By Isaac Sebakijje
Los Angeles, May 25, 2020

Over the years, Africa has had the resilience to overcome great odds, massive setbacks, incredible injustice, apartheid and profound tragedies and now comes the devastating coronavirus. Let there be no doubt that the continent will overcome this enormous challenge despite the constant breaking news that predict the opposite.

While conspiracy theories linger, the reality is that this pandemic will not leave anything untouched. The infection numbers in Sub Saharan Africa are relatively lower than the rest of the world, but they are growing. As the daily number of new infections appears to fall in other parts of the world, the concern is that the virus's epicenters could move to the continent. It is too early to predict whether the continent, which has the world's youngest population averaging 25 years old, maybe spared widespread severe cases of COVID-19 since the pandemic mainly, affects older people with pre-existing health conditions and obesity levels in Africa are also lower than those in the USA. We also wait to see the outcome of countries like Sweden, Brazil and Tanzania that have taken contentious approaches to fight the pandemic.

Although Africa is not new to virus outbreaks, poverty, and hunger, COVI-19 presents an extremely challenging time for the continent’s resilience. The pandemic hit the continent when Africa was trying to absorb the shocks of the plunging commodity prices, locust invasion in East Africa, droughts in West Africa, and raging conflict zones. At the same time, 13 countries in Africa were in the process of organizing presidential elections.  Africa’s developing economy and underfunded health systems could collapse and lead to a profound economic and humanitarian crisis. Projected growth is virtually at a standstill, and diaspora remittances will drop as the pandemic throttles advanced economies. The region must make painful macroeconomic adjustments that strike a balance between preservation of life and economic development.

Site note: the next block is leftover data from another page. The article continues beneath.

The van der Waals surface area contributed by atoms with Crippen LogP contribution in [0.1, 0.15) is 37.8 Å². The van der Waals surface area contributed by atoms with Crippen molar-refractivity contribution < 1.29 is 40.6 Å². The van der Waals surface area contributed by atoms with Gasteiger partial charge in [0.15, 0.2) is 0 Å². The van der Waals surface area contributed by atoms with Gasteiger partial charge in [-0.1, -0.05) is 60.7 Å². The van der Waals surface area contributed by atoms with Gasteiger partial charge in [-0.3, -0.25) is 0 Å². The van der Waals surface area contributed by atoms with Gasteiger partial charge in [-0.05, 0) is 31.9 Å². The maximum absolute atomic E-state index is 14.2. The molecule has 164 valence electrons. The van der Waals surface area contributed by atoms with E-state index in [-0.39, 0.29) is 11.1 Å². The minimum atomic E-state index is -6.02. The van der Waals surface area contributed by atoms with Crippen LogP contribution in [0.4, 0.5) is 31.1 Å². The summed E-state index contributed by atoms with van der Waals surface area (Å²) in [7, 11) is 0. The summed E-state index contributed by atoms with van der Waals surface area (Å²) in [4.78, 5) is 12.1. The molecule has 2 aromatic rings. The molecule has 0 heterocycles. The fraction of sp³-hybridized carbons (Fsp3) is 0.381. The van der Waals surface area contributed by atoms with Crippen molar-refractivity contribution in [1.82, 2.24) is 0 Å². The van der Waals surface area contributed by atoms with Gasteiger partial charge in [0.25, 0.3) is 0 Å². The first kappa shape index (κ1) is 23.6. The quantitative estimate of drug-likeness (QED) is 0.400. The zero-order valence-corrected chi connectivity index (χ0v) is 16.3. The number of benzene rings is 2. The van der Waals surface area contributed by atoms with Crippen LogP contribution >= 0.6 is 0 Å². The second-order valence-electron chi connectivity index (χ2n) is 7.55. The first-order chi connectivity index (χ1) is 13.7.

There seems to be some generous philanthropic material assistance for Africa, and some multinational and African banking institutions have also accepted to offer debt relief and loan payment re-scheduling. Additionally, Senator Bernie Sanders and Republican Ilhan Omar have led over 300 Global Lawmakers to appeal to the IMF and World Bank to cancel low-income countries' debt in response to Coronavirus.  African governments are also reviewing and seeking relief from the excessive amount of debt from China, although China may not be in the business of debt forgiveness. The already indebted continent should not seek for or accept more loans from anywhere at this time if it can be avoided.

Unfortunately, Africa cannot find materials and equipment to test for Coronavirus since it is out-bided by wealthier countries that pay inflated prices to protect their nations. There is arm-twisting, shameful scramble and stockpiling among a few developed countries to get their supplies relegating Africa and other developing countries to the back of the queue. Some states are known to send private jets to pick up supplies from manufacturers and buying months in production.